UK: Tyne & Wear Metro has installed tactile paving at a further 12 stations, meaning all 60 of its stations now have a visual and physical alert to the presence of the platform edges.

Visually impaired passengers boarding a Tyne & Wear Metro train

Metro’s stations now meet Department for Transport accessibility guidance, including the provision of tactile paving, dual-height handrails, anti-slip surfacing and step-free access from the street to the train door. Work is underway to install tactile paving on all of the staircases.

The tactile paving ‘provides a major accessibility improvement for customers who are blind or partially sighted’, said Cathy Massarella, Major Projects Director at transport authority Nexus. ‘We worked closely with the Royal National Institute of Blind People, Guide Dogs and other local disability campaigners to bring this project to fruition.’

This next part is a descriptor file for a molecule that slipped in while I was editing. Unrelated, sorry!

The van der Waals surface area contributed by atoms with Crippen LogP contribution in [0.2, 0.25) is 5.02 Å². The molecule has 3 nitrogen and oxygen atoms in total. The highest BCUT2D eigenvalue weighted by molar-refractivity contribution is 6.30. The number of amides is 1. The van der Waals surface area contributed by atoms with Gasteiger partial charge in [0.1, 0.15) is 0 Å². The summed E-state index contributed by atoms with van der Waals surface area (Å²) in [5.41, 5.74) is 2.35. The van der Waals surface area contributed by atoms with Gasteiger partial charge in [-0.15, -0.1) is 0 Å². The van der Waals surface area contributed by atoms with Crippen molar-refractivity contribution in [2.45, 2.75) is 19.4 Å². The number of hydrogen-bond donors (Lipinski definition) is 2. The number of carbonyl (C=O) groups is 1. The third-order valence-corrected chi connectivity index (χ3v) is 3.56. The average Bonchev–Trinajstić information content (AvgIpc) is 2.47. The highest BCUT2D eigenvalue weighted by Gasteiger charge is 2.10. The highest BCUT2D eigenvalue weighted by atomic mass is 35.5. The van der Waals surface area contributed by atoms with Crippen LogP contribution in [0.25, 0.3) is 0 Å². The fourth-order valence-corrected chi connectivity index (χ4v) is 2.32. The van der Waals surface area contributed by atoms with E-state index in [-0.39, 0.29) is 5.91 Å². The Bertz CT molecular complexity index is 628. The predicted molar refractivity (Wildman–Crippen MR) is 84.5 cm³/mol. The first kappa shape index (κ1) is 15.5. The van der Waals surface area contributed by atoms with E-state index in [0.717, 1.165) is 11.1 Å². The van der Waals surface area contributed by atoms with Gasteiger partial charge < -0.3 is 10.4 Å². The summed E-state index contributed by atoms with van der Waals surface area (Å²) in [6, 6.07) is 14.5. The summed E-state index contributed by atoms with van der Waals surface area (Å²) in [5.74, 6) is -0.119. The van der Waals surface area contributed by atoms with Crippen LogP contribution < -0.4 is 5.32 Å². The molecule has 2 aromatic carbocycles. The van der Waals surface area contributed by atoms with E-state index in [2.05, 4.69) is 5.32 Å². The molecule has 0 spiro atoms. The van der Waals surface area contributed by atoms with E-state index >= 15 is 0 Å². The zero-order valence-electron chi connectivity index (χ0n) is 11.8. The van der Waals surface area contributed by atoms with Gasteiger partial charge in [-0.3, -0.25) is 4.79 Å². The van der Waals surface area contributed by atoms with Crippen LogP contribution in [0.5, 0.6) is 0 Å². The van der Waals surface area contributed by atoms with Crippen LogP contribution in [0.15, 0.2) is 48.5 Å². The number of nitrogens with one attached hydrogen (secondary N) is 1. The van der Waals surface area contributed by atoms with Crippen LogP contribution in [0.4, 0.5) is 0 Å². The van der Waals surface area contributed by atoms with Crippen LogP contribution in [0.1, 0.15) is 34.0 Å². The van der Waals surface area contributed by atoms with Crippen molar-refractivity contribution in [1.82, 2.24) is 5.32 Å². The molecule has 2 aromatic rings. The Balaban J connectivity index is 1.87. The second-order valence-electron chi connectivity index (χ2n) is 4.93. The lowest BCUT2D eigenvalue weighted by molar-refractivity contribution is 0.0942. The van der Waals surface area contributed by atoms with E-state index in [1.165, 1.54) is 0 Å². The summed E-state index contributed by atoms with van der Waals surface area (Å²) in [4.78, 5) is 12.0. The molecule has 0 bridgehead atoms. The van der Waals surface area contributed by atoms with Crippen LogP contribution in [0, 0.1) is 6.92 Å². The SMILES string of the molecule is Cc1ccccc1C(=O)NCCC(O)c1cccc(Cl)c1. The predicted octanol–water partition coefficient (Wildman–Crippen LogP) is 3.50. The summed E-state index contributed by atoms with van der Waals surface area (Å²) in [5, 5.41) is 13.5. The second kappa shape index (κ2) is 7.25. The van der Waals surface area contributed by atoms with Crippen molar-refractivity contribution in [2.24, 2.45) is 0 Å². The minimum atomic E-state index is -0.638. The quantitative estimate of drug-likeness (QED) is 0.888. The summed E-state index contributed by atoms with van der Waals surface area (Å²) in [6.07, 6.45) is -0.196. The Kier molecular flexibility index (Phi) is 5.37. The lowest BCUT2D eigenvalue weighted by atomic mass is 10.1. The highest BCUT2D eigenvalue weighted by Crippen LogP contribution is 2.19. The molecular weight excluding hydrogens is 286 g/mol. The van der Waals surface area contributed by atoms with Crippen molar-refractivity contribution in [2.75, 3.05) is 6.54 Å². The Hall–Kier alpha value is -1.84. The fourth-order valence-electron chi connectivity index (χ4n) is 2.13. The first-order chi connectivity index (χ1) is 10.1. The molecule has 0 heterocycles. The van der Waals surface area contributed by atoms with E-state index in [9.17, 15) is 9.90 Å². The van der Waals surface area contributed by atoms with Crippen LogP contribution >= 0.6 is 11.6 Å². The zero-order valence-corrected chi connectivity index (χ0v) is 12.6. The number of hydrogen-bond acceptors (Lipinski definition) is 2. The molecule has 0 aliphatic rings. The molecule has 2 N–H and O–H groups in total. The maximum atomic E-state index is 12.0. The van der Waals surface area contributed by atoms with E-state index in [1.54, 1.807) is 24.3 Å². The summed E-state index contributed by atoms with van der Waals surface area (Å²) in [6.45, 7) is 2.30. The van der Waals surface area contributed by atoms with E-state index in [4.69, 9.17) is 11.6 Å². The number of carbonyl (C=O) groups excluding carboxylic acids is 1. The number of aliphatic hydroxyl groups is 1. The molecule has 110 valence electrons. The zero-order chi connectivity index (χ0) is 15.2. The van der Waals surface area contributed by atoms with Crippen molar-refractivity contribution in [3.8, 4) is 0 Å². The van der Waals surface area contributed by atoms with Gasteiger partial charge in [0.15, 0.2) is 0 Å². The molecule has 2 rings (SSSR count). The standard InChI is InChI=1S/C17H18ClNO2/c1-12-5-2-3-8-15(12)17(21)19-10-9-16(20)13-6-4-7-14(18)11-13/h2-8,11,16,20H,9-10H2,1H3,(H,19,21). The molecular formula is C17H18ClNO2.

Visually impaired passengers with white sticks waiting to board a Tyne & Wear Metro train

The new trains being built by Stadler will be ‘transformational in terms of improved accessibility’, Massarella added, with automatic sliding steps to eliminate the gap between the train and the edge of the platform.

RNIB Regional Campaign Officer Lewis Winton said tactile paving was ‘fundamental to the health and safety of passengers and pedestrians’, and there should be no station platforms without it.